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Chiesi's First Step Into Germany

Executive Summary

Buying a foothold in Germany filled an important gap in Chiesi's European expansion strategy. But the privately owned Italian group may have to loosen up its dealmaking style to continue to clinch the deals it needs.

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Dompé Looks Beyond In-Licensing

Mid-sized Italian drug firm Dompé has made its name as an astute local marketer. Yet the company is now talking up its in-house R&D programs, acknowledging that a pure in-licensing model may not work forever.

Menarini: East of Eden

When Alberto Aleotti began running Menarini in the mid-1960s, drug companies in Italy did not do research, because the country offered no patent protection. He believed patents would be key to the industry's growth, and campaigned for years on the issue. As soon as Italy began issuing patents in 1978, Menarini began doing research. Aleotti expected the work would take time to bear fruit, and so he concentrated on helping foreign partners sell their innovative products in Italy and beyond. Menarini's highly successful co-marketing of Glaxo's Zantac spurred other large firms to seek its help too. They signed deals with no upfront fees, only royalties, and Menarini's revenues and infrastructure grew steadily through the 80s. The company's research efforts advanced in parallel with revenue growth, which slowed with scandal-induced price cuts in the 90s. As yet, the work has yielded little of commercial value-but Aleotti says he expected it would take this long. Marketing remains Menarini's core strength, but changing industry dynamics are making novel products harder to come by. The company considers several of its drug candidates very promising, and is now striving to move them along faster. Industry observers are watching the progress of this exceedingly private firm, which says it will soon announce agreements of great strategic importance.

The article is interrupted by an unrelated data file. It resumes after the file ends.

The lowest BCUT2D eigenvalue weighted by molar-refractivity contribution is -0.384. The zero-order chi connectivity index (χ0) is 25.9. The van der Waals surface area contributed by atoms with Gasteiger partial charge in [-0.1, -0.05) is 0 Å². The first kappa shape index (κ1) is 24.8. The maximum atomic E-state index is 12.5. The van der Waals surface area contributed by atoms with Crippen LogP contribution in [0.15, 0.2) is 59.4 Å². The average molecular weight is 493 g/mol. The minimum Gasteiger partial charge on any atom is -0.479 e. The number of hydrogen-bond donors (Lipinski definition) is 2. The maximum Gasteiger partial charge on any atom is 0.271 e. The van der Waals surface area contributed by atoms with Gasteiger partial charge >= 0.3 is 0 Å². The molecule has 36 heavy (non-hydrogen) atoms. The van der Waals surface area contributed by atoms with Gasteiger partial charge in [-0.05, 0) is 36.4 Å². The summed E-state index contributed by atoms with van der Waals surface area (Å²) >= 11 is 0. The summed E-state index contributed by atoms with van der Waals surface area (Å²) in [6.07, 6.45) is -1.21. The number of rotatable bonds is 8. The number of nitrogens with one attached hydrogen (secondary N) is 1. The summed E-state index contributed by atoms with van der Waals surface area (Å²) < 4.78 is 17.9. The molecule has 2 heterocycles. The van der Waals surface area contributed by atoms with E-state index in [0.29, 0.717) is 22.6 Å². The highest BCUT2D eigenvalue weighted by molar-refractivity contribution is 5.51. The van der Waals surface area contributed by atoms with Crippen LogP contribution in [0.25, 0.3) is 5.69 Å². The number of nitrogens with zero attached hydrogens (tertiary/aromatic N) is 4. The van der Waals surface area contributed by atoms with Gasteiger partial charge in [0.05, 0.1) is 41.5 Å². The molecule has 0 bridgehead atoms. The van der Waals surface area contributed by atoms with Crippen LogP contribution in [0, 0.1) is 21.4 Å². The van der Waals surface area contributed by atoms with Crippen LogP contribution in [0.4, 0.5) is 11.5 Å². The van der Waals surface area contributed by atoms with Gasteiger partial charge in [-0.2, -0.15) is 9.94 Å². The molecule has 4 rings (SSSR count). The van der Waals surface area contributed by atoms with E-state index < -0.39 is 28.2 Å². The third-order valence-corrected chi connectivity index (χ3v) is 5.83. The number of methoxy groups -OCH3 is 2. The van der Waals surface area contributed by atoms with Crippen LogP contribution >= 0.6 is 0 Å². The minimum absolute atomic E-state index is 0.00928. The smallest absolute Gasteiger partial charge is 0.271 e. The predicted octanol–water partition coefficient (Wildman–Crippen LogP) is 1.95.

Behave, Pharma: Why Culture Is Top Of The List

Drug pricing and access issues expose the pharmaceutical sector especially acutely to calls for companies to meet ethical and social goals, alongside commercial ones. Digital is up-ending pharma’s processes, its workplaces and its consumers. R&D productivity is spluttering. Amid this turmoil, CEOs highlight company culture – the way an organization behaves – as a crucial ingredient for success. But what is a “right” culture? Organizational culture is neither static nor singular. It is continuously influenced by acquisitions, markets, new technologies and new generations. And pharma’s history suggests that culture change cannot happen without sufficient people change.

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